Canada’s Direct Wine Shipping Prohibition About to End
It appears that Canadians are set to solve their wine shipping dilemma in one fell swoop: legislation is likely to pass that will finally allow Canadian wine lovers to have wines shipped to them across provinces, a simple thing that has been banned since 1928.
Canada went through its own Prohibition of alcohol in the 1920s. It lasted for a shorter time than here in America and most laws were repealed by the end of the decade. But one legacy of Prohibition was the federal ban on the cross-province movement of alcohol.
As a result, the somewhat recently developed wine regions, particularly in British Columbia found themselves in the odd position of being able to see wine to visitors, but the visitors were unable to bring the wine home with them if they lived in a different provincee. And wine could not be shipped across provinces.
That will change when, in June, it appears likely that Member of Parliament's Dan Albas' Bill C-311 passes through the Canadian House and Senate. By all accounts the bill is widely supported, except by members of the British Columbia Liquor Distribution Board, which fears cross-province movement of wine will cut into their revenues.
It remains a fundamental question of personal and commercial liberty vs. State Control when considering whether wine lovers ought to be able to move their property across provincial or (in America, "State") lines. The questions is which interest ought to be given priority.
What the Canadian Liquor Control boards will quickly learn is that the amount of revenue that will be lost will pale in comparison to the revenue they continue to derive from the retail sale of wines, which they control via state stores. This has been the experience in the United States where direct to consumer shipment of wine has recently be allowed and there is no reason to believe it will not be the same experience in Canada.
The reform in the wine shipping laws will be a boon to wineries, particularly to those in the Okanagan where a vital and important wine industry has developed. The result will certainly be an increase in sales, which in turn will lead to an increase in jobs and the expansion of that regions wine industry as well as tourism industry.
There has always been under-the-table chatter here in the U.S. about the prospects of a national wine direct shipping law, but passing such a law has never been attempted. On the other hand, there have been moves to pass Congressional legislation making it more difficult for wine lovers to have wine shipped to them from out of state, a move pushed exclusively by wine, beer and spirit wholesalers and distributors who have worked tirelessly in state and federal venues to thwart the simple and legitimate desires of wine consumers to buy the wines they want instead of the wines wholesalers want to sell them.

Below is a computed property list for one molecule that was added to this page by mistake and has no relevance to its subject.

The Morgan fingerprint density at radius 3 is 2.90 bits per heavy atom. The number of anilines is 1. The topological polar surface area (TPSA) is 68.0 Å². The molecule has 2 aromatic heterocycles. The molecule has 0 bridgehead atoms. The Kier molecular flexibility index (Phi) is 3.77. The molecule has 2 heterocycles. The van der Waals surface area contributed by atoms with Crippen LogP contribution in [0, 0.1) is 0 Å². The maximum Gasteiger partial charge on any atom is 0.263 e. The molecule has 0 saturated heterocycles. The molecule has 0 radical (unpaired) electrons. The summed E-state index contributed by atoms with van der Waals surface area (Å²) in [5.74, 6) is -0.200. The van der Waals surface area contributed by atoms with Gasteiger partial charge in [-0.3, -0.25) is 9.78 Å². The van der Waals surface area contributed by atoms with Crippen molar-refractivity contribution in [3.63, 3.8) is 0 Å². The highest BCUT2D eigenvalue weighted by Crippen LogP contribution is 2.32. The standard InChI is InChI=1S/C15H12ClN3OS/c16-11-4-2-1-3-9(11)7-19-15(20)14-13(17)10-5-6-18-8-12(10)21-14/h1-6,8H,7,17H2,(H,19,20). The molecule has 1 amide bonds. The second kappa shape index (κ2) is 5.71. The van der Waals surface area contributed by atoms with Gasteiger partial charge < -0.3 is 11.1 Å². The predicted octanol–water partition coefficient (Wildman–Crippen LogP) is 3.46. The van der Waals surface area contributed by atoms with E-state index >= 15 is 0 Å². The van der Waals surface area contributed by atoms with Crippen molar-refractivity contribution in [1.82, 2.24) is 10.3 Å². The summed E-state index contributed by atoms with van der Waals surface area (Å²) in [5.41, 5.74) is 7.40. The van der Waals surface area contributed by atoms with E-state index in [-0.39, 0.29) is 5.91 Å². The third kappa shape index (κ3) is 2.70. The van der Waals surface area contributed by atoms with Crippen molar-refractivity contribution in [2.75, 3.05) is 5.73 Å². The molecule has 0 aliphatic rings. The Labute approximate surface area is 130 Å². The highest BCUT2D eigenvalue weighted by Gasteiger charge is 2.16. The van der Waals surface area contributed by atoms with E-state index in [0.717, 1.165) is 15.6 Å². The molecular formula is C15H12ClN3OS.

In 2013 the Wine Bloggers Conference will be held in Penticton in the Okanagan wine region. By then, it appears, all Canadians will have the right to have wine shipped to them from this beautiful wine country. It will be a good reminder to wine bloggers that the battle here in the states is far from over.
Tom, it is about time! In order to “import” ONE bottle of BC Meritage, I had to jump through hoops and ended up with TWENTY pages of documentation. It was for a class I teach at UC-Irvine and I have never had so much difficulty getting a bottle of wine!
My husband would love to go to the wine bloggers conference. He is a big wine connoisseur. I am going to have to send this his way. Thanks for the information!
I have been in the shipping to/from Canada industry for a decade now and I could not be happier about this. Being able to ship wine across the border has been something that our customers have been clamoring for and I for one look forward to the new laws.
P.S. This is the link to my site if anyone would like to take advantage and start the shipping process